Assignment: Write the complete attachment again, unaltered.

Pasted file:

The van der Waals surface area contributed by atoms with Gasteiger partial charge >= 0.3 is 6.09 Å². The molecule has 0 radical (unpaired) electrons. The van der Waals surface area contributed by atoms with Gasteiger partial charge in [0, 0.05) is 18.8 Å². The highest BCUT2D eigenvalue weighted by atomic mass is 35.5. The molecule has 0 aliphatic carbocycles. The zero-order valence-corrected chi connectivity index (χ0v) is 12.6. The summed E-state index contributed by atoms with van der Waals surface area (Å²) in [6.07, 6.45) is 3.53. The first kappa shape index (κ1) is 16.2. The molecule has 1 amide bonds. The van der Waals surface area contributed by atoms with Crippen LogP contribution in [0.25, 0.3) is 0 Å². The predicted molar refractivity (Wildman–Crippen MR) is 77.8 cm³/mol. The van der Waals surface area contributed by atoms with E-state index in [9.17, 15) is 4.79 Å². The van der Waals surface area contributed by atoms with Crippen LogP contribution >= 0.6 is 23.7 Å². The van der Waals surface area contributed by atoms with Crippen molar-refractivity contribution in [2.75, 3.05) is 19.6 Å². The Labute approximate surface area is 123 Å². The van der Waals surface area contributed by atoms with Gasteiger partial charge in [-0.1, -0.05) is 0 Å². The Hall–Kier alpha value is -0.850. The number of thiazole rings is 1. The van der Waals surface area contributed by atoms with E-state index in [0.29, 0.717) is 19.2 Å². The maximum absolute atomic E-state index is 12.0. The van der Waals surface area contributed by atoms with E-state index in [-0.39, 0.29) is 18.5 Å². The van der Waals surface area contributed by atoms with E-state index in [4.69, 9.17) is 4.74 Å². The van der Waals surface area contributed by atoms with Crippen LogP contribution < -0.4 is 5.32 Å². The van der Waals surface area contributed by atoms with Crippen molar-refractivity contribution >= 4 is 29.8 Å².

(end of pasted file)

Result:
The van der Waals surface area contributed by atoms with Gasteiger partial charge >= 0.3 is 6.09 Å². The molecule has 0 radical (unpaired) electrons. The van der Waals surface area contributed by atoms with Gasteiger partial charge in [0, 0.05) is 18.8 Å². The highest BCUT2D eigenvalue weighted by atomic mass is 35.5. The molecule has 0 aliphatic carbocycles. The zero-order valence-corrected chi connectivity index (χ0v) is 12.6. The summed E-state index contributed by atoms with van der Waals surface area (Å²) in [6.07, 6.45) is 3.53. The first kappa shape index (κ1) is 16.2. The molecule has 1 amide bonds. The van der Waals surface area contributed by atoms with Crippen LogP contribution in [0.25, 0.3) is 0 Å². The predicted molar refractivity (Wildman–Crippen MR) is 77.8 cm³/mol. The van der Waals surface area contributed by atoms with E-state index in [9.17, 15) is 4.79 Å². The van der Waals surface area contributed by atoms with Crippen LogP contribution >= 0.6 is 23.7 Å². The van der Waals surface area contributed by atoms with Crippen molar-refractivity contribution in [2.75, 3.05) is 19.6 Å². The Labute approximate surface area is 123 Å². The van der Waals surface area contributed by atoms with Gasteiger partial charge in [-0.1, -0.05) is 0 Å². The Hall–Kier alpha value is -0.850. The number of thiazole rings is 1. The van der Waals surface area contributed by atoms with E-state index in [0.29, 0.717) is 19.2 Å². The maximum absolute atomic E-state index is 12.0. The van der Waals surface area contributed by atoms with E-state index in [-0.39, 0.29) is 18.5 Å². The van der Waals surface area contributed by atoms with E-state index in [4.69, 9.17) is 4.74 Å². The van der Waals surface area contributed by atoms with Crippen LogP contribution < -0.4 is 5.32 Å². The van der Waals surface area contributed by atoms with Crippen molar-refractivity contribution >= 4 is 29.8 Å².